We forget (hopefully). Hopefully, we forget the people that might have failed us. We don’t worry about possible construction mishaps. It is our own resistance, for the most part, that holds us back.
Like Viktor E. Frankl said, “When we are no longer able to change a situation – we are challenged to change ourselves.”
Let me share some tips on when to embrace change. I’m going to focus on Airbnb because that’s what we talk about here, but change can happen in any part of our life. Here are my recommendations for embracing change in the vacation rental world:
- Do research on short term rental legality in your area, because you don’t want to buy a new home or start renting your apartment and then have to stop.
- Research: Find out if it’s financially worth it, but don’t create analysis paralysis, where you do so much research that you never start.
- Open Before You’re Ready: In my experience, without a particular dateline, the project can go on forever. With one Airbnb client, we actually opened up the calendar and accepted guests before we were completely ready. This commitment provided a sense of urgency and forced us to make sure I finished that project. Believe me, we were shopping at Target and prepping that house for those guests. But if I hadn’t set the date, weeks would have turned into months in no time. You know what I’m talking about.
- Expect the Unexpected: The construction crew might not show up, or items you bought might not work. It happens, but know that it will work out in the end. This is just a hiccup. Hey, I ask for recommendations from folks at Home Depot, neighbors, etc. because there is nothing, and I mean nothing, like a team of workers you can count on.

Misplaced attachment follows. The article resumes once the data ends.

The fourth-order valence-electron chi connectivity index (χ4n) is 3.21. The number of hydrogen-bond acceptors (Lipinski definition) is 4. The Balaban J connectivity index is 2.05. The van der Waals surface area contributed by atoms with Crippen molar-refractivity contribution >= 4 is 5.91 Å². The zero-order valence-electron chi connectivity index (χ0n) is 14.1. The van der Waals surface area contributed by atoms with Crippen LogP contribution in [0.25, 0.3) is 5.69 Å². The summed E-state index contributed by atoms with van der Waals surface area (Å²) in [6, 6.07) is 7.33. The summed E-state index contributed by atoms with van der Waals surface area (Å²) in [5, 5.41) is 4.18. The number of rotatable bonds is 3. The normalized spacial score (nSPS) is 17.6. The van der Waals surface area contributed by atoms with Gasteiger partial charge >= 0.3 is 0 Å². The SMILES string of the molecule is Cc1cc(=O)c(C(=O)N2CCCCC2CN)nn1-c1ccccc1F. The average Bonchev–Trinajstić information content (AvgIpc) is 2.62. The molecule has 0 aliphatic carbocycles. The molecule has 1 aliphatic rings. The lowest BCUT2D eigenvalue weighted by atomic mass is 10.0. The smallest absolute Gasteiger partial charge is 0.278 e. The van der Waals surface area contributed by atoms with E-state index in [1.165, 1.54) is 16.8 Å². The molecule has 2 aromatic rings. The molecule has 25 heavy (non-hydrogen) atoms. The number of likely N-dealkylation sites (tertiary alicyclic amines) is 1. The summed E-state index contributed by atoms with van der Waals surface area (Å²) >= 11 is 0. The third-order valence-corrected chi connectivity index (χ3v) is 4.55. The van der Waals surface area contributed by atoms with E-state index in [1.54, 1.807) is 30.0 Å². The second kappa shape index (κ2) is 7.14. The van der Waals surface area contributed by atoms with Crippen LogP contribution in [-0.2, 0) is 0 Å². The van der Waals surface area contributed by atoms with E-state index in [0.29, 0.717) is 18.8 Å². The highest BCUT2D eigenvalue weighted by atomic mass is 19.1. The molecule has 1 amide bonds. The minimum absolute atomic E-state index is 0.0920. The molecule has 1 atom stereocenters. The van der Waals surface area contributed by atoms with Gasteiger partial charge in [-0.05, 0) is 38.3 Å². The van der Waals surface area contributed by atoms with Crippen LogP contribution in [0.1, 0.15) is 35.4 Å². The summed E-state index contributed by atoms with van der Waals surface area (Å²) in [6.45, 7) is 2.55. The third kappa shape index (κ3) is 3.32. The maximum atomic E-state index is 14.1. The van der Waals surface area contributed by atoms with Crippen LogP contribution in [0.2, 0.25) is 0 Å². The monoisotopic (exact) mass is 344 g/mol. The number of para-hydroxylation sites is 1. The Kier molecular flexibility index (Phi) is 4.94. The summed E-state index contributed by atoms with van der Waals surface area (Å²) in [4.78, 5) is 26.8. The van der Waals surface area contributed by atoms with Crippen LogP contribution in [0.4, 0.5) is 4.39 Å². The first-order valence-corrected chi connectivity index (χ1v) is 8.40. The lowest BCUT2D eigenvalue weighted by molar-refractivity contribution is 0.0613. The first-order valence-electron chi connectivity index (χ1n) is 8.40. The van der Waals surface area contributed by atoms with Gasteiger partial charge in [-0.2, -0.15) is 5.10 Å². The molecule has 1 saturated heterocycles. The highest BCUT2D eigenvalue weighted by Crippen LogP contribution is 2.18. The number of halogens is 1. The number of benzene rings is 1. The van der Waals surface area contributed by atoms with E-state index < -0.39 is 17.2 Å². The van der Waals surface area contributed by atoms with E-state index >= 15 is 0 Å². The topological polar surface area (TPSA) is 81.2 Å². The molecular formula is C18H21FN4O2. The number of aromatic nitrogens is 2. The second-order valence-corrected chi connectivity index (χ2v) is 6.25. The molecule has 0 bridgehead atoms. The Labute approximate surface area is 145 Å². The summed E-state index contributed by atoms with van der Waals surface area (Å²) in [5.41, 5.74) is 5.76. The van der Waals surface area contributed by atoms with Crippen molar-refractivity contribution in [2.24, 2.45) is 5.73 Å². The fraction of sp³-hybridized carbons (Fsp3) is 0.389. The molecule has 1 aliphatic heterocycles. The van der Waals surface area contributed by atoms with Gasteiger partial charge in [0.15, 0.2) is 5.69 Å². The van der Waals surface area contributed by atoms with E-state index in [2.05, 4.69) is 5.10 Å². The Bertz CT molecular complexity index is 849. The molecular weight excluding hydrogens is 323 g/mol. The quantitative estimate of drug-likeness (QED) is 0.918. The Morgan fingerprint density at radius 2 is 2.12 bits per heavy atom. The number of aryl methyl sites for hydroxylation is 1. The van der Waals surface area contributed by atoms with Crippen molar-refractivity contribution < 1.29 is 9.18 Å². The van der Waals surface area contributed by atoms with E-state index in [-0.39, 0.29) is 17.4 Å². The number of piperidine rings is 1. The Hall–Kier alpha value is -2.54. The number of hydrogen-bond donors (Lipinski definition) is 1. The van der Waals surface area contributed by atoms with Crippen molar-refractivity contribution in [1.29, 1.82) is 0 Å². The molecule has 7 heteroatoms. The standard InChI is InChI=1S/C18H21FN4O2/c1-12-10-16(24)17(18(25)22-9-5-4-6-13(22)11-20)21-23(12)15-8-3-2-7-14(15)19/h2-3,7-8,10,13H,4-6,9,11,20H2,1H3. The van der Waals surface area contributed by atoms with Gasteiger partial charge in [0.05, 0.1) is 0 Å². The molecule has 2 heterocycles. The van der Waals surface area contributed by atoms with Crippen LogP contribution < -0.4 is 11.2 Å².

- Trust Your Instinct: Ask for recommendations, but also trust yourself. We have found an amazing guy to work here in Puerto Rico. He has provided a few people that we like, as well as one who isn’t as meticulous as he could be. We don’t have to go with him because he doesn’t match our style. He did one job and wants to continue working with us. We have a lot of work, pay well, and I’m kind of fun. At least, I think so…but yeah, no. We like detail-oriented people who will finish the job. In the Myers Briggs personality test, we want a “J” on that fourth letter.
- Willing to Feel Uncomfortable: You’ll be doing new things that might be outside your zone of genius or out of your comfort zone. You might find something you love, or you may not. It is only by trying things out and stretching yourselves that we truly learn who we are.
- Be Gentle with Yourself and with Those Around You: Javier and I also take the time to recharge, even if it means a day of Netflix and chilling. Dear hosts, can we say Casa de Papel Somos la Resistencia. It’s important to not let this project consume you because it will if you do not set firm boundaries.
I also like to take time to meditate, journal, practice yoga and do my own spiritual practice. I tell Javier to not forget to pick up his bass and practice, which fills his soul. Don’t forget to do you.
See where you want to go, what you want to do. Remember the ride is often better than the destination. We don’t know what we will find on the other side until we open the door.